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The Menopause and Aromatherapy

As with all these articles, I want to make a number of things clear. Firstly, I am not a Doctor. I am a trained nurse, an Aromatherapist and a Beautician. This does not qualify me to give a medical opinion, so please do not treat any of these articles as such. These articles are bits and pieces I have discovered on my travels both in life and on the internet. Secondly, I make no bones about these articles not being "all my own work". I have merely brought together information that I have found to be helpful and relevant. It is also unfortunate that I cannot for the life of me remember where some of this information comes from, so where I have "stolen" someone else's work, I apologise. Please let me know and I will gladly give credit where it is due!

The menopause is a significant change in a woman's life; that said, it is not an illness. The changes of the menopause are normal, natural and inevitable. This does not mean, however, that the menopause is always easy. Hot flushes (or "flashes" as they say across the Pond), vaginal dryness, aches and pains and signs of ageing can be difficult to adjust to. To relieve these symptoms, many women are advised by their doctors to take hormone replacement therapy (HRT). Now, HRT may not be right for every woman. Some women feel the risks that come with HRT are greater than the benefits. For example: if a woman takes HRT for more than five years, her risk of developing breast cancer may increase. There are also higher risks of developing blood clots.

It is, however, the time when the ovaries cease to produce oestrogens and progesterone, and there is a need to replace their effects with adequate nutrition for health and well being. This change in hormone levels can cause irregular periods and the issues mentioned above. Some women also experience aches and pains, mood swings, anxiety and insomnia (difficulty in sleeping).

For information, PROGESTERONE has the following effects on the female body increases libido; helps to prevent cancer of the uterus; protects against fibrocystic breast disease; maintains the endometrium; ensures the normal functioning of breast tissue to prevent breast cancer; stimulates the osteoblasts and helps with the storage of calcium in bone, thus building new bone; strengthens skin elasticity; progesterone is a natural diuretic; it encourages burning of fat and use of stored energy; progesterone is known to have a normalising effect on the clotting process; looks after the foetus; and is involved in the prevention of stress through hormonal pathways. We currently do not know of any essential oils with plant progesterones or with progesterone like actions, however, progesterone is present in wild yams and is part of the realm of phyto-therapy.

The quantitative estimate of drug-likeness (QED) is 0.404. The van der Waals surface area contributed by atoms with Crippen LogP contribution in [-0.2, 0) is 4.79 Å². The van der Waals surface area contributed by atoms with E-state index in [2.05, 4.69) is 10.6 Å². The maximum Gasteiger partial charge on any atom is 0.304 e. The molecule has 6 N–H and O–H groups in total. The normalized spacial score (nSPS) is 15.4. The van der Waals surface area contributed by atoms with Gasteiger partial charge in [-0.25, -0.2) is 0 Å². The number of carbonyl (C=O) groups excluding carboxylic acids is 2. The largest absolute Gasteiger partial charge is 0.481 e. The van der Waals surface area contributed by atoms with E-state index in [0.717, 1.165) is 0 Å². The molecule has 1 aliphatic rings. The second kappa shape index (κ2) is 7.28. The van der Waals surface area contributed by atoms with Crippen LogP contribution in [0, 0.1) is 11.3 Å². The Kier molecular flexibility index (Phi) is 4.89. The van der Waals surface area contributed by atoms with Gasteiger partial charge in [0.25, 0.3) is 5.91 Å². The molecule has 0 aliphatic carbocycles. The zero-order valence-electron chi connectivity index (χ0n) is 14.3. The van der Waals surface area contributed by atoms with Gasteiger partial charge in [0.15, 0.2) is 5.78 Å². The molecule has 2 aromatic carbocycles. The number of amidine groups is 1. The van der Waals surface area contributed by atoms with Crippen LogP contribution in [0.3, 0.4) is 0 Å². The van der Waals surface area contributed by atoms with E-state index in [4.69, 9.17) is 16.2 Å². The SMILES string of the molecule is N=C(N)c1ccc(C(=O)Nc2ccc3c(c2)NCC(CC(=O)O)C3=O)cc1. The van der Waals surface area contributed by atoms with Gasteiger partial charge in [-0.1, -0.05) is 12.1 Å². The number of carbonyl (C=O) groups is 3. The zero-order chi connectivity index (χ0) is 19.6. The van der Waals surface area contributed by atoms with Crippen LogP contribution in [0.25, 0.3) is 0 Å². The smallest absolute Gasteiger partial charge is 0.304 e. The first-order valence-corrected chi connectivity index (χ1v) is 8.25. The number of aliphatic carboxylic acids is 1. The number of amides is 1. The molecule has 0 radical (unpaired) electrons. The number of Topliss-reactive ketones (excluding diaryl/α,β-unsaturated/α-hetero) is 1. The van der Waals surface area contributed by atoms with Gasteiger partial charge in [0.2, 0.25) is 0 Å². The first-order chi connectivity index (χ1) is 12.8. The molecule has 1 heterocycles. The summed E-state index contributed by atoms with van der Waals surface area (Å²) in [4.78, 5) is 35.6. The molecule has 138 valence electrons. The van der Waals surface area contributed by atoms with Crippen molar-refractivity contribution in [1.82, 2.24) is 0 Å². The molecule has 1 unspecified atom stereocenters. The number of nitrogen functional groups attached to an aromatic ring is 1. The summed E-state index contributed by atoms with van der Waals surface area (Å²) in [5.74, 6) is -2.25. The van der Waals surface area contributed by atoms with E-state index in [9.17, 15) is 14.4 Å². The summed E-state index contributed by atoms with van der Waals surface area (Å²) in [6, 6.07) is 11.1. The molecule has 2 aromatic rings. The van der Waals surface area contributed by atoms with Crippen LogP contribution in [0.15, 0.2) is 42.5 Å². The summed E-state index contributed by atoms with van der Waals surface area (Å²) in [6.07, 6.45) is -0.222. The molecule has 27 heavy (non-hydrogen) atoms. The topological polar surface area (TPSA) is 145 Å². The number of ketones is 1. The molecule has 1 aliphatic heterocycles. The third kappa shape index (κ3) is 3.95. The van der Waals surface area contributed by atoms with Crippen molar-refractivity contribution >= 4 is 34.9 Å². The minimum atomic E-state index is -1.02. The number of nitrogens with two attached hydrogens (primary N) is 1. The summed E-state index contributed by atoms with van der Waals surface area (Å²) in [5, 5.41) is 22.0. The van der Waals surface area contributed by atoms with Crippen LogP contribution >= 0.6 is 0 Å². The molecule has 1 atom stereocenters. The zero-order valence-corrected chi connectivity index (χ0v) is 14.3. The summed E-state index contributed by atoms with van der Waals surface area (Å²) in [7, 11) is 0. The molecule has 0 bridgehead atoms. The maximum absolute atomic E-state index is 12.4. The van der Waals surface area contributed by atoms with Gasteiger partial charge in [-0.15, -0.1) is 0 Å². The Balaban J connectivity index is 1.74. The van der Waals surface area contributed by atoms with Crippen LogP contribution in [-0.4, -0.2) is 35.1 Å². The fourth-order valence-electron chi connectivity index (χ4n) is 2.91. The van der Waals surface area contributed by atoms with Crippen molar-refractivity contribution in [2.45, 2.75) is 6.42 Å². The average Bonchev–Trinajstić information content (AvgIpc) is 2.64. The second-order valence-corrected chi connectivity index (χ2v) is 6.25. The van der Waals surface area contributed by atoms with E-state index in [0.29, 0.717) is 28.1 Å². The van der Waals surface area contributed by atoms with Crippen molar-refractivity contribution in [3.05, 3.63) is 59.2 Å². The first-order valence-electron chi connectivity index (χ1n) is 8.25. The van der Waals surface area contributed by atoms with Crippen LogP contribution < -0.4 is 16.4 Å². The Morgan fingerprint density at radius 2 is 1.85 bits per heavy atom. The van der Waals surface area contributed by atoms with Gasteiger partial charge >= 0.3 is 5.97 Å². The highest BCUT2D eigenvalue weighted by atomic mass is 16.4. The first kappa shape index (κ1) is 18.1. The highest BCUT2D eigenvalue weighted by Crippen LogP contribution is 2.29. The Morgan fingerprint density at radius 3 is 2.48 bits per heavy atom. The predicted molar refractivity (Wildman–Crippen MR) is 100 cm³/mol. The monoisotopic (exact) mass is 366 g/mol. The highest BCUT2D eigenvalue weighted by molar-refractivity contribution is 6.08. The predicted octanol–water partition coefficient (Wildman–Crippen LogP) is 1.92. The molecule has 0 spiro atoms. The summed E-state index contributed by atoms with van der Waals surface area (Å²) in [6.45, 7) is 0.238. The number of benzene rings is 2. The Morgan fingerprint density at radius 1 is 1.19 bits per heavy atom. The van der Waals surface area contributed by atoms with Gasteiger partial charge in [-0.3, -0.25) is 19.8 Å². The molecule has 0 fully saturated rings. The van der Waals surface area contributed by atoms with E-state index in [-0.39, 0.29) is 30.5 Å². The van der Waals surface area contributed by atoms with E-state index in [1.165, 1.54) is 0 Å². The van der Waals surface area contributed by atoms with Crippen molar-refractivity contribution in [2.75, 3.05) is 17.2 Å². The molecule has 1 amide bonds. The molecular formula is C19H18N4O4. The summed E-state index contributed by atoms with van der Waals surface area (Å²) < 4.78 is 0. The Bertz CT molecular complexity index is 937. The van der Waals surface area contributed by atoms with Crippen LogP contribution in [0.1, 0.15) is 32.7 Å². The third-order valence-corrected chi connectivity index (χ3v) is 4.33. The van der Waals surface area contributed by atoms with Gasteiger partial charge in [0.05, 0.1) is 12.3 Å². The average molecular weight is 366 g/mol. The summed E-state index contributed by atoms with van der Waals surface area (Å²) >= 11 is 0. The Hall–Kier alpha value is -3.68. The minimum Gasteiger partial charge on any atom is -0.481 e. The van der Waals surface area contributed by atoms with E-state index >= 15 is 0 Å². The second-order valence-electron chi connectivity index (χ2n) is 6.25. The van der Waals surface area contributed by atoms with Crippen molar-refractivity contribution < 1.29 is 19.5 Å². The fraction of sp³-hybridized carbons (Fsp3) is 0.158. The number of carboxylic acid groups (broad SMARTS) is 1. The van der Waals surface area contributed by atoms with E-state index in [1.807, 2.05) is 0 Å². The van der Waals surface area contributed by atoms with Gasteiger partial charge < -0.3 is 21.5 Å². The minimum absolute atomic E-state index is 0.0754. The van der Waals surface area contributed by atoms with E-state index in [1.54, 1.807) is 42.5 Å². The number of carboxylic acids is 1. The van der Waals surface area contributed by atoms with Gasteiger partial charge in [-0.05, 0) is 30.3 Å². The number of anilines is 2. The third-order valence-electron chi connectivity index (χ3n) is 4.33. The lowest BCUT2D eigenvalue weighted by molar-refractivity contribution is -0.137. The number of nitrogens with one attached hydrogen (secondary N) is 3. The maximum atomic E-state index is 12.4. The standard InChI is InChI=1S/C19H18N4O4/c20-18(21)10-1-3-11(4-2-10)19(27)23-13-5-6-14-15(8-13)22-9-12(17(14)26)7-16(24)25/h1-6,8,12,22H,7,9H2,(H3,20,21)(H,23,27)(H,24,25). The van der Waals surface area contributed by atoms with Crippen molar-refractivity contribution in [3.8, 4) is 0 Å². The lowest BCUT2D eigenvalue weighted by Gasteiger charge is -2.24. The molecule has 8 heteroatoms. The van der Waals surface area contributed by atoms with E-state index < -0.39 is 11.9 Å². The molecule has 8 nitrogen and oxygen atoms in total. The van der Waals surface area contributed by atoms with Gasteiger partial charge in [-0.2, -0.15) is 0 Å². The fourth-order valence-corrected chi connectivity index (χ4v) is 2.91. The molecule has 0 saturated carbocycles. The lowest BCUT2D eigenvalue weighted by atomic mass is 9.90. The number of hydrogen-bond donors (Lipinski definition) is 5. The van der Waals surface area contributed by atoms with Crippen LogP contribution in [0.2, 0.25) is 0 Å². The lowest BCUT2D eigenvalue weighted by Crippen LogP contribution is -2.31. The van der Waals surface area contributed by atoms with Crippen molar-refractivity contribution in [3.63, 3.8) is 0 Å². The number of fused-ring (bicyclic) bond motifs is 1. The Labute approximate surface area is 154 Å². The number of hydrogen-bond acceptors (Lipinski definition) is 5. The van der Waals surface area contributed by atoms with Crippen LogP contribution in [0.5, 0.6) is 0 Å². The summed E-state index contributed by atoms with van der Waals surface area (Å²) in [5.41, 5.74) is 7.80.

OESTROGENS have the following effects on the human body. They decrease libido; increase the risks of uterine cancers; encourage the growth of the endometrium; slow down the re-absorption of old bone; encourage salt and water retention in the body; thin skin; their excess produces depression and headaches; increase blood clotting; encourage fat stores in certain parts of the body; they are steroids; and they encourage the development of the ovum and of the fertilised egg. There are oestrogen-like molecules described as constituents of various essential oils, amongst them sage Salvia officinalis, Clary sage Salvia sclarea, fennel Foeniculum vulgare var. dulce.

Most of the time we use the word "menopause" incorrectly. Strictly speaking it refers to the last menstrual period - the moment when menstruation stops. (It is the counterpoint to the "menarche" when the periods begin.) The transition period of ongoing changes and adjustments which we usually refer to as the menopause, is officially known as the "climacteric". This is divided into three phases:

1. The pre-menopause - the early years, usually from age 40, when hormonal changes take place but may be hardly noticeable - although women may experience a changed menstruation pattern and occasional hot flushes.

2. The peri-menopause - function of the ovaries declines and periods become irregular - the time when most physical changes are noticed.

3. The post-menopause - from the time of the last period (identified in retrospect) until the end of a woman's life

How can Aromatherapy help a during the menopause?

We have already seen that smells can initiate physical and psychological reactions by stimulating the release of neurotransmitters in the brain. This accounts for the findings that people who surround themselves with enjoyable fragrances enhance their self-esteem. Correctly selected, essential oils can enhance your emotional equilibrium. Depending on their selection and blending they are able to alleviate the frequent mood swings and emotional reactions which are often associated with the menopause such as restlessness, tension, listlessness, fearfulness, anxiety and loss of self-esteem by inducing relaxation, calmness and equilibrium

It is important to note that oils which have oestrogen-like properties are not human oestrogen replacements. They have their effect via the neuro-endocrine route and it appears that their action is via the adrenals rather than the ovary, hence their beneficial effects when ovarian oestrogens are contraindicated. The management of the menopause should also include dietary supplements such as wild yam, fresh fennel, fresh celery and fresh spinach leaves in a large salad to which pumpkin seeds and sesame seeds have been added.